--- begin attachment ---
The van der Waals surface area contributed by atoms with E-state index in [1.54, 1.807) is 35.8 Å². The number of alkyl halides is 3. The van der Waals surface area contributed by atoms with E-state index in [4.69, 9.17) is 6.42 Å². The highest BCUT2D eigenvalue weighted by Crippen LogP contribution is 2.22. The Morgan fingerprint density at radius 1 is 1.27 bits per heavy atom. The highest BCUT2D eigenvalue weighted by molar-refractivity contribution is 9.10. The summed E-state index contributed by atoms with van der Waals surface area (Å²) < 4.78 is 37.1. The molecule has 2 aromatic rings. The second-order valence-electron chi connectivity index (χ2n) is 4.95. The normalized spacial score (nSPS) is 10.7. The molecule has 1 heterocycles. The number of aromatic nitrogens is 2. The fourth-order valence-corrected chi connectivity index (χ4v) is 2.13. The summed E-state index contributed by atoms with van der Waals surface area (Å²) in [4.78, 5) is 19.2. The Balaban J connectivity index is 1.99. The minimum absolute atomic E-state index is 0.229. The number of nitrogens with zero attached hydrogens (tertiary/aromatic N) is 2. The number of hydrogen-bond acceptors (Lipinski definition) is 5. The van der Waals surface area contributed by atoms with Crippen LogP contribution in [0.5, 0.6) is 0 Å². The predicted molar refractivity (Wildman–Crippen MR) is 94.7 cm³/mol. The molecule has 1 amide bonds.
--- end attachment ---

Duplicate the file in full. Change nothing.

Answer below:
The van der Waals surface area contributed by atoms with E-state index in [1.54, 1.807) is 35.8 Å². The number of alkyl halides is 3. The van der Waals surface area contributed by atoms with E-state index in [4.69, 9.17) is 6.42 Å². The highest BCUT2D eigenvalue weighted by Crippen LogP contribution is 2.22. The Morgan fingerprint density at radius 1 is 1.27 bits per heavy atom. The highest BCUT2D eigenvalue weighted by molar-refractivity contribution is 9.10. The summed E-state index contributed by atoms with van der Waals surface area (Å²) < 4.78 is 37.1. The molecule has 2 aromatic rings. The second-order valence-electron chi connectivity index (χ2n) is 4.95. The normalized spacial score (nSPS) is 10.7. The molecule has 1 heterocycles. The number of aromatic nitrogens is 2. The fourth-order valence-corrected chi connectivity index (χ4v) is 2.13. The summed E-state index contributed by atoms with van der Waals surface area (Å²) in [4.78, 5) is 19.2. The Balaban J connectivity index is 1.99. The minimum absolute atomic E-state index is 0.229. The number of nitrogens with zero attached hydrogens (tertiary/aromatic N) is 2. The number of hydrogen-bond acceptors (Lipinski definition) is 5. The van der Waals surface area contributed by atoms with Crippen LogP contribution in [0.5, 0.6) is 0 Å². The predicted molar refractivity (Wildman–Crippen MR) is 94.7 cm³/mol. The molecule has 1 amide bonds.